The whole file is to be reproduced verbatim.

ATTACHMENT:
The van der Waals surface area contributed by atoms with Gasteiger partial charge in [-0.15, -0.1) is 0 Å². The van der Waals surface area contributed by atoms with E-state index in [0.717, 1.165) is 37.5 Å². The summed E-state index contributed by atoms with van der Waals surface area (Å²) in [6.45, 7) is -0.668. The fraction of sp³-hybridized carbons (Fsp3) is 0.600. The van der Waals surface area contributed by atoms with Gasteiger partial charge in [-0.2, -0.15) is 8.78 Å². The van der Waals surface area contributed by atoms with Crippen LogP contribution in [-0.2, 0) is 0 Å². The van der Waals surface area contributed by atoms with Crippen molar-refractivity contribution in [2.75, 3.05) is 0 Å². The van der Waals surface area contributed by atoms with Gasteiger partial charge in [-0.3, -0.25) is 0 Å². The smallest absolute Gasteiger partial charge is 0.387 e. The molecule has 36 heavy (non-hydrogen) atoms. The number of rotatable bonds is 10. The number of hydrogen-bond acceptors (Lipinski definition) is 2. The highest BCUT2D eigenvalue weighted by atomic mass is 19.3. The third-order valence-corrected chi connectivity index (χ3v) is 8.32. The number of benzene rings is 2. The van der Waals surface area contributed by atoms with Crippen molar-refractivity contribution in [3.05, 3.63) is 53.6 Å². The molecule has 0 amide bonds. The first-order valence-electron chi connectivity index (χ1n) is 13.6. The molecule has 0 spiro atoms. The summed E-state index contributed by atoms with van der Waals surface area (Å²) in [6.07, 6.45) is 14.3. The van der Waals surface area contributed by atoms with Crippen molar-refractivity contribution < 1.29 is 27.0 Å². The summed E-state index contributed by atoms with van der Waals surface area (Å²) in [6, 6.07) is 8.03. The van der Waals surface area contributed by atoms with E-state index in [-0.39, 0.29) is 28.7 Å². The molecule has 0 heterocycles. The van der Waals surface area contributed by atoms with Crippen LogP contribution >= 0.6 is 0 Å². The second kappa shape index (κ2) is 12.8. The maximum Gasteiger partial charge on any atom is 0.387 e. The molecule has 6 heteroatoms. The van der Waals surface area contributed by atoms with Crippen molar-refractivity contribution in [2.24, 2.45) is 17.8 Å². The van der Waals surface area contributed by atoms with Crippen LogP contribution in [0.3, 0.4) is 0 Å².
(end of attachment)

The van der Waals surface area contributed by atoms with Gasteiger partial charge in [-0.15, -0.1) is 0 Å². The van der Waals surface area contributed by atoms with E-state index in [0.717, 1.165) is 37.5 Å². The summed E-state index contributed by atoms with van der Waals surface area (Å²) in [6.45, 7) is -0.668. The fraction of sp³-hybridized carbons (Fsp3) is 0.600. The van der Waals surface area contributed by atoms with Gasteiger partial charge in [-0.2, -0.15) is 8.78 Å². The van der Waals surface area contributed by atoms with Crippen LogP contribution in [-0.2, 0) is 0 Å². The van der Waals surface area contributed by atoms with Crippen molar-refractivity contribution in [2.75, 3.05) is 0 Å². The van der Waals surface area contributed by atoms with Gasteiger partial charge in [-0.3, -0.25) is 0 Å². The smallest absolute Gasteiger partial charge is 0.387 e. The molecule has 36 heavy (non-hydrogen) atoms. The number of rotatable bonds is 10. The number of hydrogen-bond acceptors (Lipinski definition) is 2. The highest BCUT2D eigenvalue weighted by atomic mass is 19.3. The third-order valence-corrected chi connectivity index (χ3v) is 8.32. The number of benzene rings is 2. The van der Waals surface area contributed by atoms with Crippen molar-refractivity contribution in [3.05, 3.63) is 53.6 Å². The molecule has 0 amide bonds. The first-order valence-electron chi connectivity index (χ1n) is 13.6. The molecule has 0 spiro atoms. The summed E-state index contributed by atoms with van der Waals surface area (Å²) in [6.07, 6.45) is 14.3. The van der Waals surface area contributed by atoms with Crippen molar-refractivity contribution < 1.29 is 27.0 Å². The summed E-state index contributed by atoms with van der Waals surface area (Å²) in [6, 6.07) is 8.03. The van der Waals surface area contributed by atoms with E-state index in [-0.39, 0.29) is 28.7 Å². The molecule has 0 heterocycles. The van der Waals surface area contributed by atoms with Crippen LogP contribution >= 0.6 is 0 Å². The second kappa shape index (κ2) is 12.8. The maximum Gasteiger partial charge on any atom is 0.387 e. The molecule has 6 heteroatoms. The van der Waals surface area contributed by atoms with Crippen molar-refractivity contribution in [2.24, 2.45) is 17.8 Å². The van der Waals surface area contributed by atoms with Crippen LogP contribution in [0.3, 0.4) is 0 Å².